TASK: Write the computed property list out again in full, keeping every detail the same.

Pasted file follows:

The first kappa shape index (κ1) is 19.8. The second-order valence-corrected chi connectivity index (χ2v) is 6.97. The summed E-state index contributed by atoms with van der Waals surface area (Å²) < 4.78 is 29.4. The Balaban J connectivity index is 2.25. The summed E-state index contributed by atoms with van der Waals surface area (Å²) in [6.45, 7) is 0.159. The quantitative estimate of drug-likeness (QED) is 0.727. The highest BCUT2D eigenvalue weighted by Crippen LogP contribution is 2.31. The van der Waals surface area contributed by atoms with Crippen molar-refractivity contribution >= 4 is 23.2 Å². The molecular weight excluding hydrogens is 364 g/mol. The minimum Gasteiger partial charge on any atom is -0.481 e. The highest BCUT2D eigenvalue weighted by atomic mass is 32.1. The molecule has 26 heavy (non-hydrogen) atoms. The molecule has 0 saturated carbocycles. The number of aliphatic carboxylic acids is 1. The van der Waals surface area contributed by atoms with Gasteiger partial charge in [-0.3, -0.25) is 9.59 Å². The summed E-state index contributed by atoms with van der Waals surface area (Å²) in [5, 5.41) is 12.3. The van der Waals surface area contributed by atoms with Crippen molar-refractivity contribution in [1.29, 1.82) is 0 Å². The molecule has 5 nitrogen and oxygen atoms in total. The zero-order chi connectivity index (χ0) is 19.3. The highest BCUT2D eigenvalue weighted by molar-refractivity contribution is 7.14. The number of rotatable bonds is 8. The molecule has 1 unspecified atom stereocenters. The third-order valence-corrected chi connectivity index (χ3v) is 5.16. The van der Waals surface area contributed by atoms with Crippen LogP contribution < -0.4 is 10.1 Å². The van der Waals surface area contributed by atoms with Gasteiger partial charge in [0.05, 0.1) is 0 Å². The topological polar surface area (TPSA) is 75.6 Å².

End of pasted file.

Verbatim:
The first kappa shape index (κ1) is 19.8. The second-order valence-corrected chi connectivity index (χ2v) is 6.97. The summed E-state index contributed by atoms with van der Waals surface area (Å²) < 4.78 is 29.4. The Balaban J connectivity index is 2.25. The summed E-state index contributed by atoms with van der Waals surface area (Å²) in [6.45, 7) is 0.159. The quantitative estimate of drug-likeness (QED) is 0.727. The highest BCUT2D eigenvalue weighted by Crippen LogP contribution is 2.31. The van der Waals surface area contributed by atoms with Crippen molar-refractivity contribution >= 4 is 23.2 Å². The molecular weight excluding hydrogens is 364 g/mol. The minimum Gasteiger partial charge on any atom is -0.481 e. The highest BCUT2D eigenvalue weighted by atomic mass is 32.1. The molecule has 26 heavy (non-hydrogen) atoms. The molecule has 0 saturated carbocycles. The number of aliphatic carboxylic acids is 1. The van der Waals surface area contributed by atoms with Gasteiger partial charge in [-0.3, -0.25) is 9.59 Å². The summed E-state index contributed by atoms with van der Waals surface area (Å²) in [5, 5.41) is 12.3. The van der Waals surface area contributed by atoms with Crippen molar-refractivity contribution in [1.29, 1.82) is 0 Å². The molecule has 5 nitrogen and oxygen atoms in total. The zero-order chi connectivity index (χ0) is 19.3. The highest BCUT2D eigenvalue weighted by molar-refractivity contribution is 7.14. The number of rotatable bonds is 8. The molecule has 1 unspecified atom stereocenters. The third-order valence-corrected chi connectivity index (χ3v) is 5.16. The van der Waals surface area contributed by atoms with Crippen LogP contribution < -0.4 is 10.1 Å². The van der Waals surface area contributed by atoms with Gasteiger partial charge in [0.05, 0.1) is 0 Å². The topological polar surface area (TPSA) is 75.6 Å².